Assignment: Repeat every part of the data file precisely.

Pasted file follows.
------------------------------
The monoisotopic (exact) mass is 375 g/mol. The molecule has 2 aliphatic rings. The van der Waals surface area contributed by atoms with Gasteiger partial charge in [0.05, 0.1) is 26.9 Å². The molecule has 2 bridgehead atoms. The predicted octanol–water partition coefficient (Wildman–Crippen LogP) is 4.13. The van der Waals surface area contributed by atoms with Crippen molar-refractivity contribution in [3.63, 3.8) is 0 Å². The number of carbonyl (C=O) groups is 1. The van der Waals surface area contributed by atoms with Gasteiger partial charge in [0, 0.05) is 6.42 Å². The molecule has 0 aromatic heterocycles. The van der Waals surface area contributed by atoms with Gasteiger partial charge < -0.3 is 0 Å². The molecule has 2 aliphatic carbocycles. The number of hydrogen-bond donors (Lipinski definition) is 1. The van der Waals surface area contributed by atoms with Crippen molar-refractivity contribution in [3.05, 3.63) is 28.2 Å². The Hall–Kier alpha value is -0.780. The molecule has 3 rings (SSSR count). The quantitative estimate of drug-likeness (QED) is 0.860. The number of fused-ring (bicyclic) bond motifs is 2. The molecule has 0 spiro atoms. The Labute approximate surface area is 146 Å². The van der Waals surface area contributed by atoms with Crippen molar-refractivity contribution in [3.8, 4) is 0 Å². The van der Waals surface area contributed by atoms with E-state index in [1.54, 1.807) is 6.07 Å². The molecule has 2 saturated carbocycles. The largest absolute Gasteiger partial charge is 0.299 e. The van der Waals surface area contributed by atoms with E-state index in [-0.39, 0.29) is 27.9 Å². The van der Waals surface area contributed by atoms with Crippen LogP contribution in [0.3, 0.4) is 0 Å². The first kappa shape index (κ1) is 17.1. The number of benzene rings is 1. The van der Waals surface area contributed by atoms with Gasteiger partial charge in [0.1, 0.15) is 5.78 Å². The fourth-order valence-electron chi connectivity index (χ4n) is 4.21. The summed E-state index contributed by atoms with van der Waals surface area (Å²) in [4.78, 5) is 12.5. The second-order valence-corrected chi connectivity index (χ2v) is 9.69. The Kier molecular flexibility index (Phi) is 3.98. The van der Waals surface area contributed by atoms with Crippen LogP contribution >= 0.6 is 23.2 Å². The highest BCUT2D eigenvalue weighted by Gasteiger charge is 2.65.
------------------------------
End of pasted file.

The monoisotopic (exact) mass is 375 g/mol. The molecule has 2 aliphatic rings. The van der Waals surface area contributed by atoms with Gasteiger partial charge in [0.05, 0.1) is 26.9 Å². The molecule has 2 bridgehead atoms. The predicted octanol–water partition coefficient (Wildman–Crippen LogP) is 4.13. The van der Waals surface area contributed by atoms with Crippen molar-refractivity contribution in [3.63, 3.8) is 0 Å². The number of carbonyl (C=O) groups is 1. The van der Waals surface area contributed by atoms with Gasteiger partial charge in [0, 0.05) is 6.42 Å². The molecule has 0 aromatic heterocycles. The van der Waals surface area contributed by atoms with Gasteiger partial charge < -0.3 is 0 Å². The molecule has 2 aliphatic carbocycles. The number of hydrogen-bond donors (Lipinski definition) is 1. The van der Waals surface area contributed by atoms with Crippen molar-refractivity contribution in [3.05, 3.63) is 28.2 Å². The Hall–Kier alpha value is -0.780. The molecule has 3 rings (SSSR count). The quantitative estimate of drug-likeness (QED) is 0.860. The number of fused-ring (bicyclic) bond motifs is 2. The molecule has 0 spiro atoms. The Labute approximate surface area is 146 Å². The van der Waals surface area contributed by atoms with Crippen molar-refractivity contribution in [3.8, 4) is 0 Å². The van der Waals surface area contributed by atoms with E-state index in [1.54, 1.807) is 6.07 Å². The molecule has 2 saturated carbocycles. The largest absolute Gasteiger partial charge is 0.299 e. The van der Waals surface area contributed by atoms with E-state index in [-0.39, 0.29) is 27.9 Å². The van der Waals surface area contributed by atoms with Crippen LogP contribution in [0.3, 0.4) is 0 Å². The first kappa shape index (κ1) is 17.1. The number of benzene rings is 1. The van der Waals surface area contributed by atoms with Gasteiger partial charge in [0.1, 0.15) is 5.78 Å². The fourth-order valence-electron chi connectivity index (χ4n) is 4.21. The summed E-state index contributed by atoms with van der Waals surface area (Å²) in [4.78, 5) is 12.5. The second-order valence-corrected chi connectivity index (χ2v) is 9.69. The Kier molecular flexibility index (Phi) is 3.98. The van der Waals surface area contributed by atoms with Crippen LogP contribution >= 0.6 is 23.2 Å². The highest BCUT2D eigenvalue weighted by Gasteiger charge is 2.65.